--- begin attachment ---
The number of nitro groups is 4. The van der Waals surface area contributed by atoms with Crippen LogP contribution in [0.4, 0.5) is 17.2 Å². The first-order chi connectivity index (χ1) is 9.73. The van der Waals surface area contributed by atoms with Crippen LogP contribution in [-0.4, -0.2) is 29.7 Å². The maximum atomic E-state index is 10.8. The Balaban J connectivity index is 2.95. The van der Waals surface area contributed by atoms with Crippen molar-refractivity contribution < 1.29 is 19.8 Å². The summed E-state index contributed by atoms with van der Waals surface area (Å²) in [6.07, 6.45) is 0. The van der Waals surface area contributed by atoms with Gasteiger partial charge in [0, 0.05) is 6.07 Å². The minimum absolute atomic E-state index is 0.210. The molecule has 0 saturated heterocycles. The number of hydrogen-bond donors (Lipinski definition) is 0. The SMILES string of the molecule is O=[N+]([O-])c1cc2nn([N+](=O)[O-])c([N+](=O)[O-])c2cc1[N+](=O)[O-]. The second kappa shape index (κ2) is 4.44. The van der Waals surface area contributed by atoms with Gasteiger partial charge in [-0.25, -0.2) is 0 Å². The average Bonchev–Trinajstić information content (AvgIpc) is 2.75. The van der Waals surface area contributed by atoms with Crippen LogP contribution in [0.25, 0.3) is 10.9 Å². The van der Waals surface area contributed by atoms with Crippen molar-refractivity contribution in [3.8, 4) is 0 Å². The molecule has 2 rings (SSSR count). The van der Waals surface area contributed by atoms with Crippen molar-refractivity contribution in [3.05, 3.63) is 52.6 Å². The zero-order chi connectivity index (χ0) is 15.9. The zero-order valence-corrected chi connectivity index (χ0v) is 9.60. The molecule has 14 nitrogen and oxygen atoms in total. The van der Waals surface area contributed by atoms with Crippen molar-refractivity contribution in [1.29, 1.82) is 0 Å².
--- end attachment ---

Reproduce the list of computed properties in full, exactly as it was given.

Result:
The number of nitro groups is 4. The van der Waals surface area contributed by atoms with Crippen LogP contribution in [0.4, 0.5) is 17.2 Å². The first-order chi connectivity index (χ1) is 9.73. The van der Waals surface area contributed by atoms with Crippen LogP contribution in [-0.4, -0.2) is 29.7 Å². The maximum atomic E-state index is 10.8. The Balaban J connectivity index is 2.95. The van der Waals surface area contributed by atoms with Crippen molar-refractivity contribution < 1.29 is 19.8 Å². The summed E-state index contributed by atoms with van der Waals surface area (Å²) in [6.07, 6.45) is 0. The van der Waals surface area contributed by atoms with Gasteiger partial charge in [0, 0.05) is 6.07 Å². The minimum absolute atomic E-state index is 0.210. The molecule has 0 saturated heterocycles. The number of hydrogen-bond donors (Lipinski definition) is 0. The SMILES string of the molecule is O=[N+]([O-])c1cc2nn([N+](=O)[O-])c([N+](=O)[O-])c2cc1[N+](=O)[O-]. The second kappa shape index (κ2) is 4.44. The van der Waals surface area contributed by atoms with Gasteiger partial charge in [-0.25, -0.2) is 0 Å². The average Bonchev–Trinajstić information content (AvgIpc) is 2.75. The van der Waals surface area contributed by atoms with Crippen LogP contribution in [0.25, 0.3) is 10.9 Å². The van der Waals surface area contributed by atoms with Crippen molar-refractivity contribution in [3.8, 4) is 0 Å². The molecule has 2 rings (SSSR count). The van der Waals surface area contributed by atoms with Crippen molar-refractivity contribution in [3.05, 3.63) is 52.6 Å². The zero-order chi connectivity index (χ0) is 15.9. The zero-order valence-corrected chi connectivity index (χ0v) is 9.60. The molecule has 14 nitrogen and oxygen atoms in total. The van der Waals surface area contributed by atoms with Crippen molar-refractivity contribution in [1.29, 1.82) is 0 Å².